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The Most Important Free Press Stories of 2019

Interview with Chelsea Manning, Berlin Photo: Gregor Fischer/re:publica
Interview with Chelsea Manning, Berlin (Photo: Gregor Fischer/re:publica)

Assange and Manning are being persecuted for speaking truth to power.

The most important stories of the year for those who care about a free press involve the arrest of Julian Assange from the Ecuadorian embassy at the request of the U.S. government, and the rearrest of the whistleblower Chelsea Manning.

Assange is the founder of WikiLeaks, a website that publishes official documents exposing the crimes and lies of world leaders. Before publishing, WikiLeaks verifies that the evidence submitted is authentic. Of the millions of items published by WikiLeaks, not one has been shown to be fraudulent or untruthful.

Chelsea Manning is a former Army intelligence officer who leaked hundreds of thousands of classified documents to WikiLeaks that exposed war crimes and official lies relating to the wars in Iraq and Afghanistan. Manning confessed to her crimes and was sentenced to 35 years of incarceration. But her sentence was commuted after seven years by President Barack Obama, who conceded that she had acted out of a sense of duty to expose wrongdoing.

For at least three decades, our national government has primarily served the interests of the 1 percent—the major donors to the Democratic and Republican parties. To carry on in such an undemocratic fashion in a country that still requires leaders to stand for election, our leaders need to lie with impunity, especially about matters of war. To get away with this, they classify as secret every official document that has the potential to embarrass them or enlighten the people.

Of course, Assange is not the first publisher to expose government crimes. What makes Assange such a threat, and so hated, is that he publishes official government documents in real time that are impossible to dispute or discredit.

To grasp the power of WikiLeaks, imagine it had existed in 2002 during the run-up to the Iraq War. At that time, the administration of George W. Bush was telling the nation that we faced a grave threat from Iraq and its president, Saddam Hussein, who we were told had reconstituted his nuclear weapons program and had amassed large, clandestine stockpiles of deadly VX, sarin, and mustard gas. The situation was said to be so dangerous that we couldn’t even wait a couple of months to allow a team of international weapons inspectors to finish their job. Then-National Security Adviser Condoleezza Rice warned that the smoking gun in Iraq may “be a mushroom cloud.”

Of course, our leaders produced no actual evidence to support their claims about Hussein and Iraq. All of the evidence was classified. The American people—who were called upon to pay for the war in blood and treasure—were not entitled to see any of the actual evidence for war. The mainstream press, including the New York Times and NPR, repeated the evidence-free assertions by our public officials as if they were proven fact. The American people were given no choice but to fall in line.

Years later, after it was too late to do any good, the actual intelligence reports were leaked. They showed that nearly everything we were told by the Bush administration about its evidence for war was a lie. The wild claims about chemical weapons were all based on the stories of a known fabricator named Curveball, and on tales invented under torture by a CIA prisoner named al-Libi. The dire warnings about a “mushroom cloud” were based on a forged document that pretended to show Hussein purchasing uranium from Africa, together with a bogus report that ordinary aluminum tubes purchased by Iraq might be used to enrich uranium.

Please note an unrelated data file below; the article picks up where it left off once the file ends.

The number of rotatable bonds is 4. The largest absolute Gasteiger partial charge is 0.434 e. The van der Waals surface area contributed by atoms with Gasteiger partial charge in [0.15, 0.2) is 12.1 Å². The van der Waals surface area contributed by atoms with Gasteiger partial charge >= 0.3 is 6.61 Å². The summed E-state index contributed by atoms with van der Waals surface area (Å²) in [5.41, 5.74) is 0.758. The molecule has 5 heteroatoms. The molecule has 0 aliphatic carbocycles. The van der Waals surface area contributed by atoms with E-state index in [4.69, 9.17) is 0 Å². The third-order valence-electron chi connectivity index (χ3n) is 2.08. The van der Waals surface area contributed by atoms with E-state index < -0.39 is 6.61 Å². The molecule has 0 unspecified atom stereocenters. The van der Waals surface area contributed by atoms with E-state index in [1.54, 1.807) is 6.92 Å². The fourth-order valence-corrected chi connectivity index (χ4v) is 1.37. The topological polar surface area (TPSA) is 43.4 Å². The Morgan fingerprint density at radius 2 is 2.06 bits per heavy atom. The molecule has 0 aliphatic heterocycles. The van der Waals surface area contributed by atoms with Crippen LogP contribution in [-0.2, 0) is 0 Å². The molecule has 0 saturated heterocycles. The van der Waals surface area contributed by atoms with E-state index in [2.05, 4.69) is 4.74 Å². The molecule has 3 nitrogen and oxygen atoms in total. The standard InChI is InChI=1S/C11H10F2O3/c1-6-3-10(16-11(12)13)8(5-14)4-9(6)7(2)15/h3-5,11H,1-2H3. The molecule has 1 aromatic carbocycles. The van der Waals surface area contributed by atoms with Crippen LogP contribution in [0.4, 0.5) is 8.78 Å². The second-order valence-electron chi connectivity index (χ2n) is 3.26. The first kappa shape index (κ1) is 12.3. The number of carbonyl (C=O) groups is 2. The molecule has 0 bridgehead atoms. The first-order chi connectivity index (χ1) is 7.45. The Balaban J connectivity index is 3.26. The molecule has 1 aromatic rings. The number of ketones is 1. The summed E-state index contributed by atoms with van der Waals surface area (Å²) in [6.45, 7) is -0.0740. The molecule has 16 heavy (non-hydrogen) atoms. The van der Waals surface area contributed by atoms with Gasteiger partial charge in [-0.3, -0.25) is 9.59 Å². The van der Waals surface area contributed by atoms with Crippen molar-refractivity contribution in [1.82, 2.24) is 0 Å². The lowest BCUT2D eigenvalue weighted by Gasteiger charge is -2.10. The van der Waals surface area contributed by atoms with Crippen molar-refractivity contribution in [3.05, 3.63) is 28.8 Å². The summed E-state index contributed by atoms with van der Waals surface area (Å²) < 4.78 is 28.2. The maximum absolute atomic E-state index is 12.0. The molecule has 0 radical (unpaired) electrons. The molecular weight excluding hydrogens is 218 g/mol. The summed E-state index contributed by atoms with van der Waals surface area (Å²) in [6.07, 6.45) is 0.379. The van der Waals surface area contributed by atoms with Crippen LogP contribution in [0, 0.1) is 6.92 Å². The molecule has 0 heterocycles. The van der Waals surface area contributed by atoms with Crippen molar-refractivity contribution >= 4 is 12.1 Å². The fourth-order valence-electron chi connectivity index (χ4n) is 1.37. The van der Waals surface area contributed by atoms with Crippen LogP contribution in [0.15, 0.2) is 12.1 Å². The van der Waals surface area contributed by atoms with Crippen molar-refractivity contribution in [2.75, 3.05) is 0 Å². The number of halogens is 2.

Had WikiLeaks existed in 2002, a patriotic officer like Manning might have leaked the official intelligence reports exposing the lies our leaders were telling to get us to go along with the war. Hundreds of thousands of lives could have been saved, and the trillions of dollars spent on the Iraq War could have been used instead to give every American free health care, free college, and a Green New Deal.

Secretary of State Mike Pompeo has been publicly threatening Assange since Pompeo was CIA chief. But there is concern among Assange’s foes that a fair-minded judge might recognize that Assange’s actions were no different than the actions of the New York Times and the Guardian, which also published the leaked material from Manning. If these establishment papers were protected by the First Amendment, then why aren’t Assange and WikiLeaks?

This explains why the U.S. government has put Manning back in jail. They need her to testify that Assange helped her steal classified documents, something the government almost certainly knows is untrue. The Obama Justice Department spent years trying to find evidence to justify a claim that Assange did more than act as a publisher but found nothing to justify that accusation. Besides, if the Trump Justice Department had any evidence that Assange participated in the theft of classified documents, it wouldn’t need to force Manning to say it.

This holiday season, Assange is locked away in the Belmarsh high-security prison in London, awaiting extradition to the U.S., while Manning is back in jail in Virginia. Our government believes that any person with the courage and integrity to expose the misuse of power must be eliminated. I am sending these words of encouragement to Assange and Manning. May they continue to find the strength to resist a ruthless foe and help save our democracy.

This article is distributed in partnership with Globetrotter, a project of the Independent Media Institute.

Leonard C. Goodman

Leonard C. Goodman is a Chicago criminal defense attorney and co-owner of the newly independent Reader.

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